16 Awards continued: 3. Nominal Damages – A small amount of money such as $1.00. They are symbolic awards of money to recognize that the defendant was wrong even though injury was minimal 4. Injunction – A court order requiring a person to do, or refrain from doing a particular act

17 Awards continued: 5. Cease and Desist Order – A court order to stop some illegal or deceptive activity

18 Are there different types of torts?
Tort liability exists for three major categories of conduct: 1. Intentional Wrongs – when a person acts with the intent to injure a person and/or his/her property 2. Negligence – when a person fails to use reasonable care and an injury occurs to a person and/or his/her property (an unintentional tort)

19 Types of tort liability continued:
3. Strict Liability – Applies to activities that are so dangerous that they pose a serious risk of harm, even with the utmost care Three groups of people face strict liability 1. Owners of dangerous animals 2. People who engage in highly dangerous activities (demolition experts)

20 Types of tort liability continued:
3. Manufacturers and sellers of defective consumer products

21 What is negligence? Negligence is a very broad term that deals with many kinds of wrongful conduct and is defined as: 1. The failure to exercise a “reasonable amount of care” 2. In either doing, or failing to do 3. What a “reasonably prudent person” would do, or not do “under like circumstances” 4. Resulting in harm or injury to another

22 Negligence continued:
Different types of wrongful conduct do not have individual names, but each have the following in common: 1. In order for the plaintiff to win a negligence action against a defendant, four (4) elements must be proven by a preponderance of evidence

23 What are the four (4) elements?
Duty – That the defendant owed a duty of care to the plaintiff. Everyone has a duty toward everyone else in society. This is a duty to act reasonably and is referred to as the “reasonable person standard” Breach of Duty – That the defendant violated or breached that duty by their conduct

24 Elements continued: Causation – That the defendant’s conduct caused the plaintiff’s injuries. Causation includes “cause in fact” and “proximate cause” 1. If the harm would not have occurred without the wrongful act, the act is the cause in fact 2. Proximate cause must show that there is a close connection between the wrongful act and the harm caused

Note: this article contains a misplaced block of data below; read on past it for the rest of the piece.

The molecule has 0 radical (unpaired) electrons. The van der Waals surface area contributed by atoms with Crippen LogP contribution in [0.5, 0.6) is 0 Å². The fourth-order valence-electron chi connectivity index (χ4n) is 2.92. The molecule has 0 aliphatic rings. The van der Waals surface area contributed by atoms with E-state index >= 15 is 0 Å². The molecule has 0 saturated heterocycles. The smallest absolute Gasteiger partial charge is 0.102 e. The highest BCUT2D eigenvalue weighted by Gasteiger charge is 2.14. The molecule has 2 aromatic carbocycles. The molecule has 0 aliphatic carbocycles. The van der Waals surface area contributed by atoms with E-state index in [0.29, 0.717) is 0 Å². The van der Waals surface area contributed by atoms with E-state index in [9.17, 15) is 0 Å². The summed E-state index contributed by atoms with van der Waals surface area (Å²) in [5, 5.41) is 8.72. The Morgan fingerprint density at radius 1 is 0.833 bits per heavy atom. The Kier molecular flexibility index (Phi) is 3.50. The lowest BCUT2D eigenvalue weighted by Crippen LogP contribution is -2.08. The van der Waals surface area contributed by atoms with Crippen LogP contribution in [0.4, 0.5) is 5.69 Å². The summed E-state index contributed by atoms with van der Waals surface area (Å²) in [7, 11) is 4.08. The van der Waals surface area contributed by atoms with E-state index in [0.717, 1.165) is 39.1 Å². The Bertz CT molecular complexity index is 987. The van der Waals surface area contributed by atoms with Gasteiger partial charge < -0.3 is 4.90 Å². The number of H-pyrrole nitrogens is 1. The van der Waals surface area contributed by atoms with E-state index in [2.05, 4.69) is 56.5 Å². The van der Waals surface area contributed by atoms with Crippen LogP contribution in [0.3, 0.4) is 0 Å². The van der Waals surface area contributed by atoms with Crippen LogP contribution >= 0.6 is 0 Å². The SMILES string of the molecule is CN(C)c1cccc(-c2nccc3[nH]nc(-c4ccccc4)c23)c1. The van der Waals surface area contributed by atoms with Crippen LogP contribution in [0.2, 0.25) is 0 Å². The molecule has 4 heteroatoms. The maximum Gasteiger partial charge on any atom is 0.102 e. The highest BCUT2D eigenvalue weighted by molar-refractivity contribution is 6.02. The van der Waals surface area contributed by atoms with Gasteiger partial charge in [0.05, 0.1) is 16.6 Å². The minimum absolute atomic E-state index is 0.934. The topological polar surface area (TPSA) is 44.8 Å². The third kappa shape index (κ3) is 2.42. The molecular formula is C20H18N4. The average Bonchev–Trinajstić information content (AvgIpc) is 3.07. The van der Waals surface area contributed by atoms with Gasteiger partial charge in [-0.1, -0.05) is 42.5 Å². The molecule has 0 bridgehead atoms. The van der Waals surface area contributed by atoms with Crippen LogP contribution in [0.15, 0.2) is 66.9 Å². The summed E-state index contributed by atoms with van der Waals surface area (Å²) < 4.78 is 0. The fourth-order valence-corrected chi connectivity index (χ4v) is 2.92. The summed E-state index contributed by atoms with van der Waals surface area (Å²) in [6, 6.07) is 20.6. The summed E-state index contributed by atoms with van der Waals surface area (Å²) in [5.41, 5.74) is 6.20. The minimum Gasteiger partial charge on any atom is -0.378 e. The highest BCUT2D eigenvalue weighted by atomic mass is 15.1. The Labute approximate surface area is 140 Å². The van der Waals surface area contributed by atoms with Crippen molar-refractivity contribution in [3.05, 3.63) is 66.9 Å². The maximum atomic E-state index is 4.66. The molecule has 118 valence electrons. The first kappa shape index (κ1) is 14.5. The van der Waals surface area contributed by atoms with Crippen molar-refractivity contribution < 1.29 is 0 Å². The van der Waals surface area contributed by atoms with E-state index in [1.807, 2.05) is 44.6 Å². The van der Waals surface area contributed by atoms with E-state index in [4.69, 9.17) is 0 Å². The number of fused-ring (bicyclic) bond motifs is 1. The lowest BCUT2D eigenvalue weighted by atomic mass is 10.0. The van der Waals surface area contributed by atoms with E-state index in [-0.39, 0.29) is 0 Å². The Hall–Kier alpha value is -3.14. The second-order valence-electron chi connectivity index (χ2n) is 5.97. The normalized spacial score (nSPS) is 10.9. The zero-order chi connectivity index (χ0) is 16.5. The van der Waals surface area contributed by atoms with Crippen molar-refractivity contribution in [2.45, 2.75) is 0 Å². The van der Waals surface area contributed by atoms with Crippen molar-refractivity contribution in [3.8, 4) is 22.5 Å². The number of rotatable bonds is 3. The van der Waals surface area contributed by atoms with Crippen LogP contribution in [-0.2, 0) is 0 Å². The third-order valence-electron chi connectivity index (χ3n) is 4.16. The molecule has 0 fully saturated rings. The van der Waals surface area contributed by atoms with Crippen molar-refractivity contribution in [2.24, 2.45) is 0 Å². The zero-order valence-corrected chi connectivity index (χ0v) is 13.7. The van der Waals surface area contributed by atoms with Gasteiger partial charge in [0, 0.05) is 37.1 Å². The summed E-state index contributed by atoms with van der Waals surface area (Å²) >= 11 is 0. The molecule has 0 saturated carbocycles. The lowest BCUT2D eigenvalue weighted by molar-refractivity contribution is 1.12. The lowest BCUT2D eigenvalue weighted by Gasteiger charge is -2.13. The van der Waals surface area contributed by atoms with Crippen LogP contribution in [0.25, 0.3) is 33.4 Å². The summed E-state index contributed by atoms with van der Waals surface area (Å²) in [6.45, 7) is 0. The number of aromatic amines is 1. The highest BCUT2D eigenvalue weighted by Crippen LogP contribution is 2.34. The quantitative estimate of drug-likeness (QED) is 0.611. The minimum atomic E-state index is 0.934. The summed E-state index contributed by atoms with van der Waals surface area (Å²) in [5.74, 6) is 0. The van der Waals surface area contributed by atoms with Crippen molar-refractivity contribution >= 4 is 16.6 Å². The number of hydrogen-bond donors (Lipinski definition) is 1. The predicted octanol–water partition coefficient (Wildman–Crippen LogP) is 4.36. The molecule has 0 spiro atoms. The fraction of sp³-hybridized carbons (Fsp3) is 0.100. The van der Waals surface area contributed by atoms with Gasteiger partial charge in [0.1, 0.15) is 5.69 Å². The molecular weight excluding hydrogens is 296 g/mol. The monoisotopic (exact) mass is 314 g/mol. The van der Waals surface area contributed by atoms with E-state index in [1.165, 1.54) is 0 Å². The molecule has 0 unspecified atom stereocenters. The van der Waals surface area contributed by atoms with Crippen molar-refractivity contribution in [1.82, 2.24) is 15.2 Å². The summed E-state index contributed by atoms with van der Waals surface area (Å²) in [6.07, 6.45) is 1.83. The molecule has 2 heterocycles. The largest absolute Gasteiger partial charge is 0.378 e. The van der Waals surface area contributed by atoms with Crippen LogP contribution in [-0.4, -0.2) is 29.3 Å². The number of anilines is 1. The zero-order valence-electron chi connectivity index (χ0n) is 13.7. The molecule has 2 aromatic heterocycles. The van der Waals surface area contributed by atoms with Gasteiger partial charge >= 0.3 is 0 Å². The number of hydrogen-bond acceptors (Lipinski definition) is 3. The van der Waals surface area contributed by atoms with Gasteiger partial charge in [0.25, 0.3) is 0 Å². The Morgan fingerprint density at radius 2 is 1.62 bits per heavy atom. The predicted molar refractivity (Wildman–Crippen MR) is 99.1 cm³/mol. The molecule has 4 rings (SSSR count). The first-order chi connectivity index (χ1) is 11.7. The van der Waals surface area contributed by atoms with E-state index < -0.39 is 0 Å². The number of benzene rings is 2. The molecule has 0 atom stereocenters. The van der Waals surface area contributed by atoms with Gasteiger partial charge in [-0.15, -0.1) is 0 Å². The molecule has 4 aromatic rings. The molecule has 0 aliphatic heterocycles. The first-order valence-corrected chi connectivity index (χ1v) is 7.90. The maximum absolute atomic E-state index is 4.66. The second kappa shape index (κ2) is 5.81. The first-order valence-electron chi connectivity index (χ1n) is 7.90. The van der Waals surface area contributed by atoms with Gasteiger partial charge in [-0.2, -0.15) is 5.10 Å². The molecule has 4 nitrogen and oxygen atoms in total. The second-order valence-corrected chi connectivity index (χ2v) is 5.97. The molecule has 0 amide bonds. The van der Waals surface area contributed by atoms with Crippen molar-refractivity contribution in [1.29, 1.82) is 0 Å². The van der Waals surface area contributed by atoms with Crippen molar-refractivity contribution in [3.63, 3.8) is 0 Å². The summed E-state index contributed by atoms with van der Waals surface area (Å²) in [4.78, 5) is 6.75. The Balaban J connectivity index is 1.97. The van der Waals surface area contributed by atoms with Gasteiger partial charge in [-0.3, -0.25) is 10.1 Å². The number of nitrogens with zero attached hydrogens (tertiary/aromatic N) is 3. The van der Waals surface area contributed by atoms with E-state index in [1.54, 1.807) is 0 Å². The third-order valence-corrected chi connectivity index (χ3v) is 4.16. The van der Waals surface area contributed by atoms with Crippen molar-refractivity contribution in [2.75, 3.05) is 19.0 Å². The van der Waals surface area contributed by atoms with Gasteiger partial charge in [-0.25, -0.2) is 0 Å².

25 Elements continued: Damages – That the plaintiff suffered actual damages

26 Are there defenses to negligence claims?
Even thought the elements of negligence can be proven, the defendant can raise a valid legal defense: 1. Contributory Negligence – When the plaintiff’s own negligence contributed to the harm suffered - The plaintiff was warned that he/she should not dive into the above ground pool because it is shallow

27 Defenses continued: In situations where both parties were at fault, neither party can recover damages This defense has been eliminated in most states due to it’s unfairness 1. Comparative Negligence – This means that the loss will be divided according to the degree to which each person is at fault

28 Defenses continued: - One person causes a two vehicle accident. The second person suffers injuries because he/she was not wearing their seat belt. In this case, the damages would be reduced For example if the award were for $10k and driver #2 was found to be 10% at fault, the award would be reduced by $1k

29 Defenses continued: 3. Assumption of Risk – This is when a person voluntarily encounters a known danger and decides to accept the risk of that danger - A “swim at your own risk” sign is displayed at the beach for the hours between 6:00pm and 9:00am